3. I have been following your blog since you started it and I could really connect with this post. I, too, am a survivor of trafficking, although my story is very different from yours. I also have a hard time crying and I can’t always determine if it’s because I can’t or won’t. Many of my friends don’t understand it. For them, crying isn’t something they can easily stop and for me it’s not something I can easily allow myself to do. It helps to know I’m not alone in this.

    • Wow, you’re comment really means a lot to me thank you. It’s funny how our stories can be so different and yet sometimes contain such similar threads… thanks for letting me know that I’m not alone either.

  4. Marty D.

     /  March 8, 2012

    Hey there. Not sure if my responses ever got to you from hitting “reply” to your email updates which I subscribed to off your blog. But here are the last two I sent to you

    For you, a song from the heart of God,

    Encouragement to never give up, because He holds you, sustains you and delivers you – for HIS glory!!

    Thankful to our Lord and Savior for holding us and neveg giving up on us – even when we are weak or fail or fall or want to give up.

    • No Marty, the emails didn’t come through sorry… but this post did. 🙂 I love MercyMe’s music too!

      • Marty D.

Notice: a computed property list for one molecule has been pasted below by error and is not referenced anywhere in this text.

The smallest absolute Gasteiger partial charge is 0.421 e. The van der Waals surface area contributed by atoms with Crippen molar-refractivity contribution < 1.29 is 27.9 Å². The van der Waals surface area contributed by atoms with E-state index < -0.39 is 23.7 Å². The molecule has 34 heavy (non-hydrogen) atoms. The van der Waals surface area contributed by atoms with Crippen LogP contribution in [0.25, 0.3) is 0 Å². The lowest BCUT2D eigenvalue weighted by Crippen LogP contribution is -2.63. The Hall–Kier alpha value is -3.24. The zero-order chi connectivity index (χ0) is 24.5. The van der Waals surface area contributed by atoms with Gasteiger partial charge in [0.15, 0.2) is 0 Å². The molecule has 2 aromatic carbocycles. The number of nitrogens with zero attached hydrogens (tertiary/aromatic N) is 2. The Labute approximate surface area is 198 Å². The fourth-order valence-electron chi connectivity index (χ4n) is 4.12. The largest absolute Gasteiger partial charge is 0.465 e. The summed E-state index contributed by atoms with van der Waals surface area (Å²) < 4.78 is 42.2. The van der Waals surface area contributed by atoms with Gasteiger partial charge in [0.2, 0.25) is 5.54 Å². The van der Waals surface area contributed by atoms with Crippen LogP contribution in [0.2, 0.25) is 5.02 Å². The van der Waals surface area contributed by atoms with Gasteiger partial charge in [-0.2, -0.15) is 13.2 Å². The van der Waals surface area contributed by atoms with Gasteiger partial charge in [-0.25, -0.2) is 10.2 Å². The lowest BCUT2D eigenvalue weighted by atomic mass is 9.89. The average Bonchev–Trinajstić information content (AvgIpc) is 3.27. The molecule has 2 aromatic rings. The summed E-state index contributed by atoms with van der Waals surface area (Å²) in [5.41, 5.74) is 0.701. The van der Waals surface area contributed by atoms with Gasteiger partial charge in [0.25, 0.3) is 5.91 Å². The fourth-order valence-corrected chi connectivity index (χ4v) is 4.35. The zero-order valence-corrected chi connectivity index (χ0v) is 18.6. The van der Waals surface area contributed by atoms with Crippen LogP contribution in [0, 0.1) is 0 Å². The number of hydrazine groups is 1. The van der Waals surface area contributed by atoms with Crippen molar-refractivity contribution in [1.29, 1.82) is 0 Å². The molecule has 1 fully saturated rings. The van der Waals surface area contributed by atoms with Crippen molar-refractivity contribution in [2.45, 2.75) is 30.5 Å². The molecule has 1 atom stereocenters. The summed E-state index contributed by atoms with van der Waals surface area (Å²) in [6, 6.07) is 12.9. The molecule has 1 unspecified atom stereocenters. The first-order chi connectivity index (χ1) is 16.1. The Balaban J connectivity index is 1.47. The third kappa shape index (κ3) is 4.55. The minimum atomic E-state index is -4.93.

/  March 8, 2012

        thanks for letting me know. I guess all the other responses I sent you never got to you either. If I felt I had something encouraging I would share it. Otherwise, I just learned more about your ordeals and what people go through after such experiences. I’m a trucker and have often talked to these girls to try to help them see that it is a dead end and dangerous “profession” and that God really does care for them. God has used me at times to share scriptures that have brought them to tears and helped them to see how God values them. I prayed with one girl on one such occasion and after she left my tuck I looked back and she literally disappeared! I’m not kidding. She had been telling me about this black lady from her hometown that kept telling her she was praying for her and that she needed to give her life over to the Lord. I wondered if God had miraculously just picked her up and brought her back to her hometown to this lady or something.

        What you share has really educated me about how these pimps work (when I got out of the Navy I used to drive Yellow Cab at night and on occasion used to get fares where I’d see these pimps go to their girls and beat them for not making enough money. It sickened me, but not being a Christian then, I didn’t know what to do. I hated them so much I got together with my brother (who had gotten out of the Marines) and shared my plans with him how I’d like to start killing these pimps when I got them in my cab. He agreed to join me of ridding the earth of the scum. Can you believe I thought i could actually get away with it?) Anyway, thankfully, for some reason (God), I ended up quitting that job and hitchhiking to Kansas for a trucking job. I actually got away from a lot of bad stuff that was happening in my life at that time. Hung around with the wrong kind of people that would have probably landed me in jail.